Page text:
Solicitors Advice On Contract Law. Ask A Question Now!

Contract Law Advice

When people hear the word contract law it is inevitable that they will think of major business deals and a lot of money involved. However, this is not always the case. Someone that has an agreement for their newspaper to be delivered to their home every day has a contract. The newsagent has an agreement to deliver the newspaper and you have an obligation to pay for it. This may be the simplest form of contract agreement but in essence, it is the basis of every agreement. Someone has agreed to supply a good or service and the other party has agreed to pay for it. However, there can be many complicated clauses and issues involved with contracts, so it is important to ensure that your contract is legal.

This is where contract law is crucial and you want to make sure that you meet the terms and agreements of contract law. However, the law is not just in place to limit the things that you can do, it is also in place to ensure that you are protected from the other party breaking the contract. Contract law is there for the safety and protection of all parties and there are a number a key points to contract law.

Lease Agreements & Contracts be Careful What you Sign

A key issue of contract law is that it is only the people who are party to the contract that can enforce the terms that have been agreed. If Mr Smith orders the newspaper but primarily gives it to his neighbours Mrs Jones to read, Mrs Jones cannot sue the newsagent if the newspaper does not arrive. This can only be undertaken by Mr Smith as the agreement is in his name.

When it comes to contract law, you may hear people talk about a verbal contract but as the old saying goes, “a verbal contract is not worth the paper it’s written on”. A contract which contains a guarantee must be provided in writing. It is also recommended that a contract which relates to a sale, a transfer, an option or a lease of land should be conducted in writing. In modern terms, intellectual property rights have become important and it is also recommended that all contracts relating to these matters are placed in writing.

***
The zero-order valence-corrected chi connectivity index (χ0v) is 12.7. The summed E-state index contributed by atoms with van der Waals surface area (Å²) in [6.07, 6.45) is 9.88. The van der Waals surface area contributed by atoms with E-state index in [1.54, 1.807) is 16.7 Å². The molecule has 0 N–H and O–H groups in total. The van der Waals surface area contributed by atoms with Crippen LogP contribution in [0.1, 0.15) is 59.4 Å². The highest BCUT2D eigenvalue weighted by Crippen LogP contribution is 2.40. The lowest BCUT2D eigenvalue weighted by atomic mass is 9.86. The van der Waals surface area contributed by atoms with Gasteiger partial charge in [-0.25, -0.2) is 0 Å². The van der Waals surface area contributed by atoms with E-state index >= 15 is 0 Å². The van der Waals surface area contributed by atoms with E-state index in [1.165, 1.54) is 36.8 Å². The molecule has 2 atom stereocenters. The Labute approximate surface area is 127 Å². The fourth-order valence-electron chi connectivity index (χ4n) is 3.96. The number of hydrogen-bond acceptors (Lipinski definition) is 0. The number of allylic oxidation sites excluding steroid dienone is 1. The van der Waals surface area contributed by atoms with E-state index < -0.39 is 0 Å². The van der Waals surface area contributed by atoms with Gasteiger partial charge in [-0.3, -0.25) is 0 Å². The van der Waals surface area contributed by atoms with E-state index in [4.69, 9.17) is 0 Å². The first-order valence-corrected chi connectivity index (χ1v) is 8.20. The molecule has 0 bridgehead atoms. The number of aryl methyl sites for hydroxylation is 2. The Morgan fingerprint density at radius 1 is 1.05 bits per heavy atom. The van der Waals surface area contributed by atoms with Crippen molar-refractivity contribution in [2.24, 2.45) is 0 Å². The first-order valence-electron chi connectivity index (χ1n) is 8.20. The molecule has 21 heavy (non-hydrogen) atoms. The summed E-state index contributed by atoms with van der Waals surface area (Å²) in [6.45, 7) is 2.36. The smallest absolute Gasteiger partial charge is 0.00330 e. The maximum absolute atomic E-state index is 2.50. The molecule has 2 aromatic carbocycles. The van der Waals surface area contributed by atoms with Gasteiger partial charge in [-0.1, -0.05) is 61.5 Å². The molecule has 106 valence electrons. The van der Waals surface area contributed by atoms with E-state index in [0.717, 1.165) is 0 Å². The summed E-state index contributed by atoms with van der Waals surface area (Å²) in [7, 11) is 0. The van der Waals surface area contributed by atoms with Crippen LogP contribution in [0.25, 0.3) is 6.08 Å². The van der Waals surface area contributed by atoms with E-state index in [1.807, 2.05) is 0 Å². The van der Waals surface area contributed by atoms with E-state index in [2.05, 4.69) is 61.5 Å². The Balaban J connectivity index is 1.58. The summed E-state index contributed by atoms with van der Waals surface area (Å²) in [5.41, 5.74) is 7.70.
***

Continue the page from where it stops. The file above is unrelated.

The signatory must have the authority to do so

In contract law, it is important that the person signing the contract actually has the authority to do so. This is something where many businesses fall foul of not knowing whether the person signing the contract is actually legally authorised to do so. In common terms, the person signing the contract is usually a director, a manager or a solicitor. The name of the firm or people involved should also be clearly stated on the contract and on any invoices that follow. This is important when acting as a Limited Company because if the full title is not included, this could lead to individuals being liable for the costs involved.

Following on from people being authorised to sign a contract, it is important that the person has the capacity to sign the contract as well. In English law, this means that people under the age of 18 are not considered to have the capacity to sign a contract. It is also found that people who are mentally ill, certifiably insane or even drunk do not have the capacity to sign a contract and these contracts can actually be declared void by a court of law.

If a contract has been breached, which means that the agreed terms have not been met, the party that has not breached the contract should provide the breaching party with a written notice of their intentions before actually submitting court proceedings. Courts are increasingly trying to put firms together into a mediatory position as opposed to resolving issues for them but sometimes the threat of court action is required to force a firm or person to act.

For further advice and help on contract law click here

Contract Law Advice
Article looks at contract law. visit www.expertanswers for solicitors advice or to find a solicitor or to ask a lawyer a question

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Chris

LLB, LLM, BVC, QLTT, Lawyer since 2010, 2 Years' experience in practising employment law.


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